I had not sought the private session part of the program which might have accounted for my having some difficulty in getting a good report. My advice to new sex offender inmates is to prepare right from the beginning to do your full time. In this way, you can avoid the psychs altogether and when you are eventually discharged, there will be no parole time and not only this, the permanent damage will be a lot less serious. From experience I can tell you that worrying about getting that parole is the best way of ensuring that you will be doing your time hard.


Cognitive therapy is based on the idea that correct thoughts and beliefs will lead to correct behaviour and emotions. Correct thoughts and beliefs are the thoughts and beliefs of the Official Mind, or rather the thoughts and beliefs that the Official Mind would want people under its control to have. People who reject the Official Mind as being alien and negative to their interests will accept the thoughts and beliefs that it would wish them to have in order that they should do its will.

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The problem that faces Corrective Services faces is to present the Official Mind in a positive light to prison inmates. The “system” is normally viewed with hostility by prisoners, who are therefore extremely resistant to take on its values. The solution is to have psychologists who present themselves as outside of the system and as friends of the prisoners. If the Official Mind can present itself to prisoners in a positive light, the way is open to break down prisoner resistance to its ideas and values. Being social animals we are naturally open to influence from friendly authority, i.e. we are open to behavioural conditioning. And the prisoners become open to the belief that their offences were really wrong and not just legally wrong. And being thus convinced of this, the hope of the Official Mind is that they will not re-offend in the future.

It seems that within the Corrective Services system, cognitive therapy is only given to sex offenders. They are the ones that the Official Mind needs to convince that what they did was really wrong. Most other categories of prisoner know full well that what they did was wrong as contrary to the interests of the Official Mind, but couldn’t care less.

It seems that cognitive therapy is mostly used in connection with depression. I was in an extremely depressed state when Ubiquitous did his little act on Lindfield Station and when our eyes met. I pulled myself together and was alright on that fateful day of 8th September 2004. It is likely that he had had a role to play in the events leading up to that day and that he wanted to “reform” me. Love was expressed in the lingering meeting of the eyes – and this was efficacious in lifting the depression, He was the one with the social authority and it was up to him to make further contact, which he never did.

Every Sunday morning in the Cathedral the Dean delivers a sermon that stresses the need for obedience to the Word, and the terrible punishment that awaits those who are caught with their pants down at the Second Coming. The punch-line is a call for repentance and an invitation to come to one of the staff members (mostly, it would seem, students at Moor College) with this intention.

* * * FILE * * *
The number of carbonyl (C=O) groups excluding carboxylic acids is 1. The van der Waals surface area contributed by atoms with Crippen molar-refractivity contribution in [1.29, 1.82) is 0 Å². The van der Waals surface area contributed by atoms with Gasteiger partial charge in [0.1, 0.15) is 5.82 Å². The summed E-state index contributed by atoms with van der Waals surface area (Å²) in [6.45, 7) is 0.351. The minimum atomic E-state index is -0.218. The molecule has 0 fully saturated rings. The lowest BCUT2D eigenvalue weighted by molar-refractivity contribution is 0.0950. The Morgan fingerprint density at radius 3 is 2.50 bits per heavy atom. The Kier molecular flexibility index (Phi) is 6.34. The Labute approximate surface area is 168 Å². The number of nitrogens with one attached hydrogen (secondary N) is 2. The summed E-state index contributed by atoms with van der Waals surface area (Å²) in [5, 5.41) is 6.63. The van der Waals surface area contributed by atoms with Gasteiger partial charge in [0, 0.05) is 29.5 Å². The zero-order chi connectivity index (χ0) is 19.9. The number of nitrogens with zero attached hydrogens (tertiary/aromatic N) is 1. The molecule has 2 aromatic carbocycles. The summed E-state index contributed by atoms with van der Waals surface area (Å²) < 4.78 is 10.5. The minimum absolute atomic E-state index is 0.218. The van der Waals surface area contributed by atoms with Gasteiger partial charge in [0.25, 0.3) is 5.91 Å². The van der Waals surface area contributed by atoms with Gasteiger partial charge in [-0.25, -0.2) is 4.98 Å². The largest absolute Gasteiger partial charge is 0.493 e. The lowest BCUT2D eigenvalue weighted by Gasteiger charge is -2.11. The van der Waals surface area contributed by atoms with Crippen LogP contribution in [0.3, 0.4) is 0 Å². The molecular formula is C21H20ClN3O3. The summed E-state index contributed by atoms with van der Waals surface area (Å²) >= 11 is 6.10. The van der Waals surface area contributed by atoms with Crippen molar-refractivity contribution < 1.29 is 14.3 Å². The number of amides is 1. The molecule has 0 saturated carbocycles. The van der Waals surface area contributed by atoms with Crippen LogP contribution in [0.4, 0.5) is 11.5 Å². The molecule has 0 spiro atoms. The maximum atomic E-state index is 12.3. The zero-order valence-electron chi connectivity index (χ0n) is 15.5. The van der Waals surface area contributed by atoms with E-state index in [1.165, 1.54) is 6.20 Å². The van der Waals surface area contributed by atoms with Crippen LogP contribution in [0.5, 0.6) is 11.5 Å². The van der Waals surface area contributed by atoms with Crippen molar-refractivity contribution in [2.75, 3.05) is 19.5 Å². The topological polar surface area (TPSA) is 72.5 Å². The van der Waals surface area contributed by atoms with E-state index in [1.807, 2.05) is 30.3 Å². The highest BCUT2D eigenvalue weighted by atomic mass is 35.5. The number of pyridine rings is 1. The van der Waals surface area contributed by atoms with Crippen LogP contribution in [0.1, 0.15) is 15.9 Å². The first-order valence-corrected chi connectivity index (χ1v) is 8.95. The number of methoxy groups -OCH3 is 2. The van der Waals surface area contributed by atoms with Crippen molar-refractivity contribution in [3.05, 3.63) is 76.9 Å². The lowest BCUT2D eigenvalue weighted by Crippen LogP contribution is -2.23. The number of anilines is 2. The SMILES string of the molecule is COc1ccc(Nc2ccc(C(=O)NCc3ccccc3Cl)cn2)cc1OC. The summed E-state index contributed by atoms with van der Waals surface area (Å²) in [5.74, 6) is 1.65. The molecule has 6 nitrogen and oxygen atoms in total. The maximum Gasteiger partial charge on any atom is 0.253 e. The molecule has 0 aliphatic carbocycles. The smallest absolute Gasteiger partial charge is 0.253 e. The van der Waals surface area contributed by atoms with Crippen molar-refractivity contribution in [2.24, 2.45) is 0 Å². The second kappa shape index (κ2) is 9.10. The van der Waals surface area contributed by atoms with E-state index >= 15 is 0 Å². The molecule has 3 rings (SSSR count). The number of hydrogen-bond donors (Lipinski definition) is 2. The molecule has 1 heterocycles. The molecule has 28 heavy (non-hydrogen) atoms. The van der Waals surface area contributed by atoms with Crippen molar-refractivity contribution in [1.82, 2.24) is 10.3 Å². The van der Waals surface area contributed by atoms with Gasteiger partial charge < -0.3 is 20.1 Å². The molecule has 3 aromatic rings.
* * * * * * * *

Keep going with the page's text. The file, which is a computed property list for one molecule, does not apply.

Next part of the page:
I suggest that this situation has all of the elements of cognitive therapy. The thing has to kick off with a positive decision on the part of the “client” to alter his ways. In Corrective services the inmate has to make the initial approach (in contrast to the normal prison situation where he is expected only to do what he is told). We are not supposed to know that he would have heard on the grape-vine that unless he does this he will not be getting his parole.

Having repented and “received Christ” in a little ceremony the new Cathedral convert will be introduced to a group in his neighbourhood which will tell him what he is to think and how he is to behave if he is to be saved on the great day.

The important thing is that this association is intended to be permanent. Once he is in, he is expected to always be in. For a person who is alienated and distressed mentally, this cult membership is felt as a great experience, and he will be willing to give up a great deal for it, e.g. his former “sinful ways and inclinations”. Had Ubiquitous responded to my “application” and invited further contact, I would very likely have fallen so completely under his spell that I too would have given away my sinful ways and inclinations, namely my gay identity and behaviour. But the association would have had to have been permanent and committed.

It is also likely that the association would have become sado-masochistic in nature. This is because it would have involved a considerable amount of self-hurt on my part. I suggest that this would, in practice, be a common element in most cognitive therapeutic situations, and is the reason why cults are associated with evil. It is likely that Ubiquitous would have ended up treating me with the uttermost cruelty.

If the sacrifice has been against the interests of the convert, and if the association comes to an end, the convert is likely very rapidly to return to his old ways. It is as if he has been under an hypnotic spell and with the departure of the hypnotist, the suggestions speedily fade away, so, under normal conditions where the therapy is administrated in a professional terminating situation (as in Corrective Services), we would not expect the results to be permanent.